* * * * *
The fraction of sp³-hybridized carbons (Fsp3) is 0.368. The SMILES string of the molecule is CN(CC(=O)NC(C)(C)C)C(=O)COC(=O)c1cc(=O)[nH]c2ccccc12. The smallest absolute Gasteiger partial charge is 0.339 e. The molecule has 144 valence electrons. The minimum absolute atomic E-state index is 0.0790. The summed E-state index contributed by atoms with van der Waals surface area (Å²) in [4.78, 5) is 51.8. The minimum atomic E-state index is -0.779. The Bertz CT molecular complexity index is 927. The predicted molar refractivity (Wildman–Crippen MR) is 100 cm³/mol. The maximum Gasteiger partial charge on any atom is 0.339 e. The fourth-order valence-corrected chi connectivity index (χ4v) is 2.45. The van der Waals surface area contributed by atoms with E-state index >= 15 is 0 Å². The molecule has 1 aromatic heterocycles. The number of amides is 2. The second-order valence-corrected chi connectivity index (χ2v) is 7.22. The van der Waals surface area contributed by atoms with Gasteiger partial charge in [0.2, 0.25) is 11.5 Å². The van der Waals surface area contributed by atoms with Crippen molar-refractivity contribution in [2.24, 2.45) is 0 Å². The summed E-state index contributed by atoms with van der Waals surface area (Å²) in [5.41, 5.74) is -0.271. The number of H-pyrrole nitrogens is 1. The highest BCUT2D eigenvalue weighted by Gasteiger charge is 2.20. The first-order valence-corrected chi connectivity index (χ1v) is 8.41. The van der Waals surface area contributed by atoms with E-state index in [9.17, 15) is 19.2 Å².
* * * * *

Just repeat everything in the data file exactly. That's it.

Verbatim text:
The fraction of sp³-hybridized carbons (Fsp3) is 0.368. The SMILES string of the molecule is CN(CC(=O)NC(C)(C)C)C(=O)COC(=O)c1cc(=O)[nH]c2ccccc12. The smallest absolute Gasteiger partial charge is 0.339 e. The molecule has 144 valence electrons. The minimum absolute atomic E-state index is 0.0790. The summed E-state index contributed by atoms with van der Waals surface area (Å²) in [4.78, 5) is 51.8. The minimum atomic E-state index is -0.779. The Bertz CT molecular complexity index is 927. The predicted molar refractivity (Wildman–Crippen MR) is 100 cm³/mol. The maximum Gasteiger partial charge on any atom is 0.339 e. The fourth-order valence-corrected chi connectivity index (χ4v) is 2.45. The van der Waals surface area contributed by atoms with E-state index >= 15 is 0 Å². The molecule has 1 aromatic heterocycles. The number of amides is 2. The second-order valence-corrected chi connectivity index (χ2v) is 7.22. The van der Waals surface area contributed by atoms with Gasteiger partial charge in [0.2, 0.25) is 11.5 Å². The van der Waals surface area contributed by atoms with Crippen molar-refractivity contribution in [2.24, 2.45) is 0 Å². The summed E-state index contributed by atoms with van der Waals surface area (Å²) in [5.41, 5.74) is -0.271. The number of H-pyrrole nitrogens is 1. The highest BCUT2D eigenvalue weighted by Gasteiger charge is 2.20. The first-order valence-corrected chi connectivity index (χ1v) is 8.41. The van der Waals surface area contributed by atoms with E-state index in [9.17, 15) is 19.2 Å².